The Arts & Leisure section of Sunday’s New York Times featured an article on Paris’ next landmark exhibition, “Icons of Modern Art: The Shchukin Collection,” opening at the Louis Vuitton Foundation on October 22. The exhibition features 130 Impressionist, post-Impressionist and Modern works from the collection of this early 20th-century collector.

Shchukin, a textile heir and magnate, began buying art in the late 1890s, building a collection of 275 works before the start of World War I. He fled to Paris when his home and collection were seized by the state during Lenin’s purge of the bourgeois. The Russian government dismantled, nearly destroyed, but thankfully distributed his art to Russian Museums where the magnificent paintings languished in obscurity and the collector’s name was erased from their provenance. Now, though his grandson’s efforts, the collector and the collection are once again making art history.

Sergei Schukin by Dm. Melnikov (1915) (WikiCommons)
Sergei Shchukin by Dm. Melnikov (1915) (WikiCommons)

Shchukin’s story, through real, is the stuff of fiction. I couldn’t help but see the similarities between this real art lover-collector and, Lance Henry Withers, a fictional character in my recent novel, Provenance. Because of government persecution, they both sought refuge in Paris. Shchukin and Withers used art to heal the loss of home and loved ones. By collecting, they experienced Paris and life through the arts. Influenced by Gertrude and Leo Stein, they learned how to find beauty and meaning in Impressionism, post-Impressionism and Modern art—what they first perceived as canvases of colorful chaos.

The disposition of Lance Henry Withers’ collection is a primary theme in Promise, the second volume my Provenance series, due out in early 2017. Promise continues Withers’ story with the fate of his fictional and fabulous collection informed by research on collectors J. Paul Getty, Arthur Barnes, Walter Chrysler,  Joseph Hirshhorn, The Steins, The Rockefellers and others. Perhaps Sergei Shchukin should be on that list. Sounds like a great reason to do research in Paris this fall.

You can see the New York Times article about the Paris exhibition of the Shchukin collection here and, you can read about Lance Henry Withers’ collection in my novel, Provenance. You can find more information about the “Icons of Modern Art” exhibition at the Louis Vuitton Foundation here.

 

PROVENANCE is a 2016 Wheatley Book Award Finalist

Phillis Wheatley (Library of Congress)
Phillis Wheatley (Library of Congress)

I’m so excited that The Harlem Book Fair chose my novel, Provenance, as a First Fiction Finalist for the 2016 Wheatley Book Awards. The Harlem Book Fair is the largest African American book fair in the United States and the Wheatley Awards are named in honor of American Poet Phillis Wheatley (1752 – 1784), the first published African-American female writer. The mission of the annual competition is to recognize literary work and advocacy that transcends culture, country and perception.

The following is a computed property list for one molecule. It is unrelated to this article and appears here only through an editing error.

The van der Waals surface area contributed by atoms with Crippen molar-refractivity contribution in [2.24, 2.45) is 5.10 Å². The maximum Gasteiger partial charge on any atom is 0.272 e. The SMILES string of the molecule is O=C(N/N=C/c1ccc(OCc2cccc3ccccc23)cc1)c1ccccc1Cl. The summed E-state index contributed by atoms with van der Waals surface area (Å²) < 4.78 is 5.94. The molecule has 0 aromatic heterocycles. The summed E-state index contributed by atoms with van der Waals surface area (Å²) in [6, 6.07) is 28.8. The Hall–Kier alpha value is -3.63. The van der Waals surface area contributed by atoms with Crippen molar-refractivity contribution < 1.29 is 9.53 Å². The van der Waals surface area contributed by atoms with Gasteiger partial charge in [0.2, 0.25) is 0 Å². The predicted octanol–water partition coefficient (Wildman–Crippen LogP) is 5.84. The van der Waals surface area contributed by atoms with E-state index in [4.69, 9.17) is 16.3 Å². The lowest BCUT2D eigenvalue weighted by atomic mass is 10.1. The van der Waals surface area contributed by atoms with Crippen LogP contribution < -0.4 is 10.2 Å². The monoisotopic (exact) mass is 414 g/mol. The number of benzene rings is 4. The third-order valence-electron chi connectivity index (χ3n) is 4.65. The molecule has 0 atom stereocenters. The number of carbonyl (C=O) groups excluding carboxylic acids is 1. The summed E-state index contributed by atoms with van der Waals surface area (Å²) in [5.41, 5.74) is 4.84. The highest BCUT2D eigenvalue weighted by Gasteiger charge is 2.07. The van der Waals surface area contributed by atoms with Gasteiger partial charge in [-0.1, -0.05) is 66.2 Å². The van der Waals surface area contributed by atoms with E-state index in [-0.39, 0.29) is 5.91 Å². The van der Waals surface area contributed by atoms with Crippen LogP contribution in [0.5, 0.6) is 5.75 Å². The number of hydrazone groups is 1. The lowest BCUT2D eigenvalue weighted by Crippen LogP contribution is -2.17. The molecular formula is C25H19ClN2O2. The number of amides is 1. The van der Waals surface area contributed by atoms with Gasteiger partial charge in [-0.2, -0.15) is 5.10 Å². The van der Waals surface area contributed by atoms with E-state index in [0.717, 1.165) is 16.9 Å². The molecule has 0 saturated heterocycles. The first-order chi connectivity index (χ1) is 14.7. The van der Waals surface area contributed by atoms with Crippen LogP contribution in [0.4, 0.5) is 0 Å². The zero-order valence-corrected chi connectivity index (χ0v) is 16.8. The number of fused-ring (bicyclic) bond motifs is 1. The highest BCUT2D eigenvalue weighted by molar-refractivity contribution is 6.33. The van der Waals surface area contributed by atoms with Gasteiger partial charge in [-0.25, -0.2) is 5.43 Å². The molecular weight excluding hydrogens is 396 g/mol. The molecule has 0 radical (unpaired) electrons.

While Provenance did not win, I was in great company and I am very honored to have my work recognized by this renowned national competition. Thank you, Harlem Book Fair!

For more information on the winners and other finalists see the Phillis Wheatley Book Award Winning Books feature on the aalbc.com website. More information about Phillis Wheatley is available here.

Great Experience at the 2016 Gaithersburg Book Festival

First, I must thank my wonderful family and great friends, as well as the book-lovers and dedicated volunteers who, despite the relentless rain, were there to support the 2016 Gaithersburg Book Festival. A very special thanks to my friend, Maryetta, who braved I-95 and drove down from New Jersey for the event. Thank you, thank you, thank you one and all!

This was my first time as a featured author at the Festival and I had a great time connecting with readers and other authors. As a fiction writer I spend a lot of time alone making up people and their stories so, it’s exceptional when you have the opportunity to get out and experience how your writing resonates with real people. I met a woman whose daughter sent her a copy of Provenance. This woman flew in from the Midwest to meet me at the Festival so that I could sign her copy of my book. She told me that she thought the book was important, that she had learned about passing, a part of the African American experience that she knew nothing about. She thanked me for writing such a beautiful book; that was pretty special, so I thanked her too.